Most class related announcements will be done through e-mail via
a Google Group setup by the instructor.
It is your responsibility to make sure that your mailbox
is not full. If you miss some important announcements
because your e-mail service provider is dropping your
messages on the floor, it cannot be used as an excuse.
Lab Assignment Grading
Unless otherwise specified, each weekly lab will require a design
writeup to be written and turned in at the start of the lab
for that week. These are worth 3 points.
You cannot get the 3 points unless you turn in your writeup
at the beginning of lab.
You can find a template for your design documents
If you don't finish your lab during your lab session, you can
go to a later lab session and demonstrate it to the TAs there.
You may also demonstrate the lab assignment to one of the TAs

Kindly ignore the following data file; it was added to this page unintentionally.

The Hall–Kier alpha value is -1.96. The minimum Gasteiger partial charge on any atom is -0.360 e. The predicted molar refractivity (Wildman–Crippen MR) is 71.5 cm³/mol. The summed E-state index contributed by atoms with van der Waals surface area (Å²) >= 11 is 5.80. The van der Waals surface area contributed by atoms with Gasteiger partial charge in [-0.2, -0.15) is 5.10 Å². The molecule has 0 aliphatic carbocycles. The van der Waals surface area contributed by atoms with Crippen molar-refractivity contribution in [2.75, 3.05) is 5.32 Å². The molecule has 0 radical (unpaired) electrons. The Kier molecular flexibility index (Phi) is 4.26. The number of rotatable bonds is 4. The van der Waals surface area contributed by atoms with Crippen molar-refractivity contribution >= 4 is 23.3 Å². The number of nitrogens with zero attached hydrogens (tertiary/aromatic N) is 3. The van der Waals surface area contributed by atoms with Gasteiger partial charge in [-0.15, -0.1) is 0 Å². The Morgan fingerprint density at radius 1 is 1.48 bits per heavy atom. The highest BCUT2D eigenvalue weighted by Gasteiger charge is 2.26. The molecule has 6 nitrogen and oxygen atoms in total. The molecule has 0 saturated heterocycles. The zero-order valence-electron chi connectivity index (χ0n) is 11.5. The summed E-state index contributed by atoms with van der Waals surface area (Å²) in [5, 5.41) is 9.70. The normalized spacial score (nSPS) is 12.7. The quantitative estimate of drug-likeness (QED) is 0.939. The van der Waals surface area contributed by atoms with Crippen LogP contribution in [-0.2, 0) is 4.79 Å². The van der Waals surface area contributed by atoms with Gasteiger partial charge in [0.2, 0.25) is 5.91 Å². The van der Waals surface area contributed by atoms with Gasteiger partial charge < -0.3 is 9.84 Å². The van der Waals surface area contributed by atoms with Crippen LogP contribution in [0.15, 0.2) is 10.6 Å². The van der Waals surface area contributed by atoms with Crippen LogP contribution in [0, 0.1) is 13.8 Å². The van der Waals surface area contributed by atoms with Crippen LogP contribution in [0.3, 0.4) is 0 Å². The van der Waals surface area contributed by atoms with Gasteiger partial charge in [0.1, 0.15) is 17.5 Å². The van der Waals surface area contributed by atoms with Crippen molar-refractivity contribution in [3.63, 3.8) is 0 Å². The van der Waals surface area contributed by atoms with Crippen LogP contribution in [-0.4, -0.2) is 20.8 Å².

or the instructor at their office hours.
If you don't get your lab graded during the week it is assigned,
you will receive a 50% deduction penalty.
Labs MUST be demonstrated to the instructor or TAs by the end
of day Friday.
You should strive to have your labs finished by the end of your lab session.
Labs will only be graded up to one week late.
After that, you will get no points.
Homework Assignment Grading
All of the homework assignments will require students to
prepare a design document.
You can find a template for your design documents
All assignments will be graded on the aludra/nunki UNIX systems.
Before you submit your code, MAKE SURE that your code compiles
and runs properly on aludra/nunki because that's where it will
be tested and graded.
An excuse such as "It runs just fine on my computer!" will not
Please also note that you must submit your code using the
USC Blackboard System
since the Blackboard System timestamps you submission.